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What to know about antipsychotic medications for schizophrenia

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How do antipsychotics work?Antipsychotic drugsFirst-generation antipsychotics Second-generation antipsychotics Side effectsdrowsinessCognitive effects Heart related side effects Sexual challengesEffects of high prolactinSeizures Syndrome complicationsMovement-related challengesSummary
Drugs like haloperidol, chlorpromazine, trifluoperazine, and aripiprazole help manage symptoms of schizophrenia. They may cause mild side effects.
Medically reviewed by Yalda Safai, MD, MPH
Updated on March 27, 2023

While there is no cure for schizophrenia, psychotherapy and antipsychotic medications can help manage symptoms.

Psychosis is the main symptom of schizophrenia. It means there is difficulty in processing information, which might lead you to perceive events and objects differently than other people in the same situation.

You may see or hear things that other people in the same room may not be able to see or hear. This symptom is medically known as hallucination.

Psychosis may also make you firmly believe things despite evidence to the contrary. This is called delusion.

Antipsychotic drugs aim to help you reduce hallucinations, delusions, and other schizophrenia symptoms. The side effects may range from serious to mild, for example, movement-related side effects, drowsiness, heart-related or cognitive side effects.

This article discusses the different types of antipsychotic drugs, the most commonly used drugs to treat schizophrenia, and their possible side effects.

How do antipsychotics work?

Six different pill pots in different colors. Each pot has pills that are the same color as the pot. The pots are transparent and in two rows of three. Top row is green, blue, and yellow. Second row is pink, white, and orange. These could be antipsychotic drugs for schizophrenia in a particular order.
Marc Tran/Stocksy United

Antipsychotics block dopamine in the brain, which may reduce symptoms of psychosis.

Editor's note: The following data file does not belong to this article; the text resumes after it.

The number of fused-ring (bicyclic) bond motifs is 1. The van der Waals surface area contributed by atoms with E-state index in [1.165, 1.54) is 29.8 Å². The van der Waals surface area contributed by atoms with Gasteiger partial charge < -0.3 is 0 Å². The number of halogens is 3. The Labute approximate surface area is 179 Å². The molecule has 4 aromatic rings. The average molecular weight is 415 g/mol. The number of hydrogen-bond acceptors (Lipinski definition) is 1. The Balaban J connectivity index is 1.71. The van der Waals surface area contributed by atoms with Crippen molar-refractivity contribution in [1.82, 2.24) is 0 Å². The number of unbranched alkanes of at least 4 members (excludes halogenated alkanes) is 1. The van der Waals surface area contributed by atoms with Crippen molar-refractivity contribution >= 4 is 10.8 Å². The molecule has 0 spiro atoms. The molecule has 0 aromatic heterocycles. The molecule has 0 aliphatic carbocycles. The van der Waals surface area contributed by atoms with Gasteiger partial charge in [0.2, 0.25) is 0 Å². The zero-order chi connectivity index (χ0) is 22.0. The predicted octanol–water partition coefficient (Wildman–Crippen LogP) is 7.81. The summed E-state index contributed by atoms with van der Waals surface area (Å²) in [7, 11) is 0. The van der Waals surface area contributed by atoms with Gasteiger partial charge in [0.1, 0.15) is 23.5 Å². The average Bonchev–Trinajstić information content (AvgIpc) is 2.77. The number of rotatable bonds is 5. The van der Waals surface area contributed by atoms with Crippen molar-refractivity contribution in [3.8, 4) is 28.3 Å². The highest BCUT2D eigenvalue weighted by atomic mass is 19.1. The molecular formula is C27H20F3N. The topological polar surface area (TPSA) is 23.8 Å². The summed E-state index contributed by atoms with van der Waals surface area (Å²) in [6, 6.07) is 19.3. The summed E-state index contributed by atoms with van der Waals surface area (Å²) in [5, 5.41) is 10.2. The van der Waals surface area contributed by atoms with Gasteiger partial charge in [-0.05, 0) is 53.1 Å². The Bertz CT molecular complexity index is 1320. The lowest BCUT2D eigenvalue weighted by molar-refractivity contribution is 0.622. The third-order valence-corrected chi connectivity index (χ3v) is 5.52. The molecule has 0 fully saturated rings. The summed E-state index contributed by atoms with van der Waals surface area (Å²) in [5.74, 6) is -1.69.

Dopamine is a chemical produced by the body that helps nerve cells communicate with each other. These messages are typically associated with pleasure and reward sensations.

People with schizophrenia may have more dopamine in the mesolimbic pathway, the part of your brain that manages pleasure, emotions, attention, and motivation.

The cause of schizophrenia is currently unknown, but experts suspect that one of the main contributing factors is this overactivity of dopamine. 

Many antipsychotic drugs target dopamine receptors in the mesolimbic pathway, specifically the D2/D3 receptors. 

By balancing dopamine levels in the brain, antipsychotic drugs help lower the chance of experiencing hallucinations, delusions, and mood changes.

About 75% of people with schizophrenia who take D2 antagonist drugs have experienced an improvement in their symptoms.

Doctors usually advise taking antipsychotic drugs for at least 6 weeks. After starting the treatment, one can notice changes in the first few days

List of antipsychotic drugs

There are two types of antipsychotic drugs:

  1. First-generation antipsychotic drugs are known as typical antipsychotics or dopamine receptor antagonists.
  2. Second-generation antipsychotic drugs are known as atypical antipsychotics or serotonin-dopamine antagonists.

These two types of drugs work equally well for schizophrenia symptoms. The main difference between the two is that first-generation antipsychotics target only dopamine receptors, while second-generation antipsychotics target dopamine and other chemical receptors. 

Though they work well for schizophrenia symptoms, these drug types may have different side effects. The first-generation antipsychotics may be more prone to cause movement-related side effects.

Common first-generation antipsychotic drugs

The first-generation antipsychotic medications for schizophrenia approved by the Food and Drug Administration (FDA) include:

Common second-generation antipsychotic drugs

The second-generation antipsychotic medications that are FDA-approved for schizophrenia include the following: